• Whether the recipe uses more than 4 controversial ingredients

Each of these data points works together to form a star rating on a 1-5 star scale (including half points).

  1. If the food’s first ingredient is meat, it gets 1 point.
  2. If the food does not use unnamed meat ingredients (“meat by-products”), it gets 1 point.
  3. If the food has an above average protein level on a dry-matter basis, compared to all other foods in the database, it gets 1 point. If it has an average amount, it gets .5 points.
  4. If the recipe contains fewer than 4 controversial ingredients (not necessarily bad ingredients), it gets 1 point. If it contains exactly 4 it gets .5 points.
  5. The final available point is a discretionary point that we award based on things like carbohydrate content, inclusion of probiotics and vitamins, and other points, and is our judgement call on a food’s quality and biological appropriateness for your cat.

We think that this system provides a fair, transparent system by which we can compare all foods on an equal footing, and give you the easiest possible time when choosing the best of the best.

Reviews Of The Best Urinary Tract Cat Foods

Feline Natural Grain-Free New Zealand Chicken & Venison Canned Cat Food

Catological Rating: 5/5 stars

Calories per 100 grams: 65

Macronutrients (Dry-Matter Basis):

  • Protein: 51%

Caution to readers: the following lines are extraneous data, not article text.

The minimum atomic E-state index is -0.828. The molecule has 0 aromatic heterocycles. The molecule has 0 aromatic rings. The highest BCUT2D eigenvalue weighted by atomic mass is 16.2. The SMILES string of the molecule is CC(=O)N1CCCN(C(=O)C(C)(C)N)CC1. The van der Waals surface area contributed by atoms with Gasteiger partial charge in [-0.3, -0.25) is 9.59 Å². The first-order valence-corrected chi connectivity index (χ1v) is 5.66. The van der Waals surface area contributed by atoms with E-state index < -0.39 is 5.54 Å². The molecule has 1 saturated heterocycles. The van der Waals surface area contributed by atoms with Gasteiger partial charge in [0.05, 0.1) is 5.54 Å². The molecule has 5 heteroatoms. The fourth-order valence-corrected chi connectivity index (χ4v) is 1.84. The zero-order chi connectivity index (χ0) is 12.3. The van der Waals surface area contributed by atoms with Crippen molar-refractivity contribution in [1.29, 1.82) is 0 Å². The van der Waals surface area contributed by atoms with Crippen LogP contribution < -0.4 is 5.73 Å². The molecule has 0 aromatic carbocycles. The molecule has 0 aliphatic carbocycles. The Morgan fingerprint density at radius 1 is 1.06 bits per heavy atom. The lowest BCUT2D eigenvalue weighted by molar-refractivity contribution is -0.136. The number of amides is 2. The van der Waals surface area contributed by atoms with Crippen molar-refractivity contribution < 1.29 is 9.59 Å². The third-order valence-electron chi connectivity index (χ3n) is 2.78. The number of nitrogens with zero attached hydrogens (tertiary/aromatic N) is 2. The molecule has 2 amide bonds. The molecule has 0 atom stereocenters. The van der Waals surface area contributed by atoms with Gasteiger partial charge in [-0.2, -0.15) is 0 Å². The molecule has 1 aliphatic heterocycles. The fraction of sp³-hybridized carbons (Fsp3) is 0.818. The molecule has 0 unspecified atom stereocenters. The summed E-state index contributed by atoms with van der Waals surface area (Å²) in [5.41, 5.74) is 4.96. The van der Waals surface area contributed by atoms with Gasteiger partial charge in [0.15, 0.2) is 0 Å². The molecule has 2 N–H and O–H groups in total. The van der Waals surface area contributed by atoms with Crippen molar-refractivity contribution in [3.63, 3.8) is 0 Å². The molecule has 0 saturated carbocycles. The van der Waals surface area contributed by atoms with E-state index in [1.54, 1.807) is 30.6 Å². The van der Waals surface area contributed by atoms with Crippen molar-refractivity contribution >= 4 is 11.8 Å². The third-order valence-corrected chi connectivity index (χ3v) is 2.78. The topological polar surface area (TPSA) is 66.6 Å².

• Fat: 29%
  • Carbs: 7%

First 4 Ingredients: Chicken, Chicken Heart, Venison Kidney, Venison Liver

Phosphoros: 1.6% on a dry matter basis (low)

This is a seriously amazing pet food, and another one of our top canned food choices.

The first 5 ingredients are chicken and venison meat, with a TON of organ meat to deliver micronutrients like vitamins and minerals.

This closely mimics what cats love to eat, and you can tell it’s packed with protein by looking at the macronutrient levels above.

Other than chicken and venison, there’s green lipped mussels, which are an amazing ingredient found only in a few of the highest quality cat foods. It’s a fantastic natural joint supporting ingredient, and is great for ensuring your cat ages with grace.

There’s some natural fiber added, and then otherwise it’s just additional amino acids, minerals, and vitamins. They don’t even have to add very many of these, because the food itself delivers so many of them, which is VERY rare in the cat food industry.